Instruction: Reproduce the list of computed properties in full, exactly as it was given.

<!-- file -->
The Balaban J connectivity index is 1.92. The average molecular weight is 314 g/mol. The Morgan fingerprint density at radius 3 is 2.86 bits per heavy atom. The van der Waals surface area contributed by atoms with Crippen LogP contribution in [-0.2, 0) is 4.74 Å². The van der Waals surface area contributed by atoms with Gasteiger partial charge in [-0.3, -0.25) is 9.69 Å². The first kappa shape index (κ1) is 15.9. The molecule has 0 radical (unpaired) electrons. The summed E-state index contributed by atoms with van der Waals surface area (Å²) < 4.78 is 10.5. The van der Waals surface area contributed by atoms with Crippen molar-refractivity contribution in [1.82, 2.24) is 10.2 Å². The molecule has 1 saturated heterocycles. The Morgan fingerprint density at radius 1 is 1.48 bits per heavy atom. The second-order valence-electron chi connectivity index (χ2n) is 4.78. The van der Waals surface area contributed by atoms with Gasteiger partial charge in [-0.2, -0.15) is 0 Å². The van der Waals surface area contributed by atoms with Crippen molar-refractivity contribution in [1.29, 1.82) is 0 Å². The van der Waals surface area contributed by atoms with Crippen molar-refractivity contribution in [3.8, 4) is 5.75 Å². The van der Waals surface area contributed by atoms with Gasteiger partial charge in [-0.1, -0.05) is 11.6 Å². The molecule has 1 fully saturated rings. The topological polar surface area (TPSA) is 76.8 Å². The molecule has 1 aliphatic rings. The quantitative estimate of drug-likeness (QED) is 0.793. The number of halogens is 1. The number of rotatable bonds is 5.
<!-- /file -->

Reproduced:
The Balaban J connectivity index is 1.92. The average molecular weight is 314 g/mol. The Morgan fingerprint density at radius 3 is 2.86 bits per heavy atom. The van der Waals surface area contributed by atoms with Crippen LogP contribution in [-0.2, 0) is 4.74 Å². The van der Waals surface area contributed by atoms with Gasteiger partial charge in [-0.3, -0.25) is 9.69 Å². The first kappa shape index (κ1) is 15.9. The molecule has 0 radical (unpaired) electrons. The summed E-state index contributed by atoms with van der Waals surface area (Å²) < 4.78 is 10.5. The van der Waals surface area contributed by atoms with Crippen molar-refractivity contribution in [1.82, 2.24) is 10.2 Å². The molecule has 1 saturated heterocycles. The Morgan fingerprint density at radius 1 is 1.48 bits per heavy atom. The second-order valence-electron chi connectivity index (χ2n) is 4.78. The van der Waals surface area contributed by atoms with Gasteiger partial charge in [-0.2, -0.15) is 0 Å². The van der Waals surface area contributed by atoms with Crippen molar-refractivity contribution in [1.29, 1.82) is 0 Å². The van der Waals surface area contributed by atoms with Crippen molar-refractivity contribution in [3.8, 4) is 5.75 Å². The van der Waals surface area contributed by atoms with Gasteiger partial charge in [-0.1, -0.05) is 11.6 Å². The molecule has 1 fully saturated rings. The topological polar surface area (TPSA) is 76.8 Å². The molecule has 1 aliphatic rings. The quantitative estimate of drug-likeness (QED) is 0.793. The number of halogens is 1. The number of rotatable bonds is 5.